“Bringing together diverse perspectives”: a Q&A with Apogee Journal

September 24, 2014 at 7:22 pm 1 comment

apogee-logo1) Can you tell us a little more about how Apogee came to be?

Apogee was founded in 2010 by members of a student group for writers of color and international writers in Columbia’s Graduate Writing Program. The idea for Apogee sprang from the group’s mission, to create a space for underrepresented writers to gather and discuss issues of race, class, and sexuality in writing and in society. The founders of Apogee (Zinzi Clemmons, Melody Nixon, Aaron Shin, and Jenny Ohrstrom) believed that this mission would be best served by producing an annual publication featuring writers of color and marginalized perspectives–a space to honor quality work that is often disregarded in mainstream publications.

In the three years since Apogee’s founding, the organization has taken on a life of its own that is much bigger than the journal itself. While our efforts are still heavily focused on the production of the publication (we released Issue Three in print in May 2014, and will release Issue Four, an online-only issue, in fall 2014), we’ve expanded our activities to regular readings, co-sponsorships with other organizations, and an active blog. It’s all about community building–finding ways to celebrate diverse voices, while making room for the often difficult conversations about social justice and identity politics. We’re currently in the process of becoming a nonprofit, which will expand our capacity for projects and events for the public benefit.

apogee-issue-three-cover

Apogee, Issue 3 — Spring 2014. Available at 112th Street.

2) I was so pleased when I saw that Chinelo Okparanta had contributed to this issue (her Happiness, Like Water was one of my favorite books from last fall). I also loved the poetry of Christopher Soto and James Ducat. Issue 3 covers a wide variety of narratives across visual and written media. How is it organized, and how do the pieces work together?

We were incredibly excited to feature Chinelo’s work as well. Our fiction editor, Scott Dievendorf, recognized Chinelo’s work as special not only for her amazing narrative voice, but for her layering of small details in rich and important ways. To take an example from the story we published, “Ife Adigo Market–1978,” she allows the girl’s names to represent not only their characters, but the life of the characters before the ndi ochas came, and how the characters have changed since their arrival. This nuanced use of language, while nice on a technical level, also cleverly captures something about identity, especially in a colonial context, as it collects multiple meanings into a single subject. The multiplicity of identification, in self-perception, social perception, interpersonal perception, cultural representation, and so forth, is one of Apogee‘s many interests.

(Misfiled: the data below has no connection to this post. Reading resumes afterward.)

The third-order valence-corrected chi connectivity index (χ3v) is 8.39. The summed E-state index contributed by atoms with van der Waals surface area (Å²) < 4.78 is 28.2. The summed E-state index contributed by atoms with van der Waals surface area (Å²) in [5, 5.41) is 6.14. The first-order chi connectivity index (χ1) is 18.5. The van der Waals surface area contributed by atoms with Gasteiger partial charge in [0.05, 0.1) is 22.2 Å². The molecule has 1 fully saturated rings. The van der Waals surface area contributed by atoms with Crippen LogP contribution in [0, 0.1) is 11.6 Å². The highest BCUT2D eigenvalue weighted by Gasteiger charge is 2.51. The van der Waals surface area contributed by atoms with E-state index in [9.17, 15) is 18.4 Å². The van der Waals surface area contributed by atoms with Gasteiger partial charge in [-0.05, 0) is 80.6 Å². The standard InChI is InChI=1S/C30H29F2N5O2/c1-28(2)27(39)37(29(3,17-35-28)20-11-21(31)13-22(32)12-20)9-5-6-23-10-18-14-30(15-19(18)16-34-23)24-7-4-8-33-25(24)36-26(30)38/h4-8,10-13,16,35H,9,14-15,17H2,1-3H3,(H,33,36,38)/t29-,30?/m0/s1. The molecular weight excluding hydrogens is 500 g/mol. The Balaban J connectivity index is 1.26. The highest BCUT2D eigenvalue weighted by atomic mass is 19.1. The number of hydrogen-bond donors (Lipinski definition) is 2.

When crafting an issue, we try to create balance in both content and form–bringing together diverse perspectives and subjects, along with diverse structures. Christopher Soto’s and James Ducat’s poems both break the mold in diction and structure, which is something our editors seek in poetry. Ducat invokes jazz (“when ze says it, ze means it/shoulders to the sea”); Soto invokes hip-hop (“i hope that heaven got a gay ghetto/where my qpoc family don’t feel shame”)–both bring their original voices. The prose, poetry, and art in Apogee speak to each other through a shared interest in challenging or interrogating the status quo, and through an urgency to name something: colonialism, racism, sexism, homophobia, one’s own identity.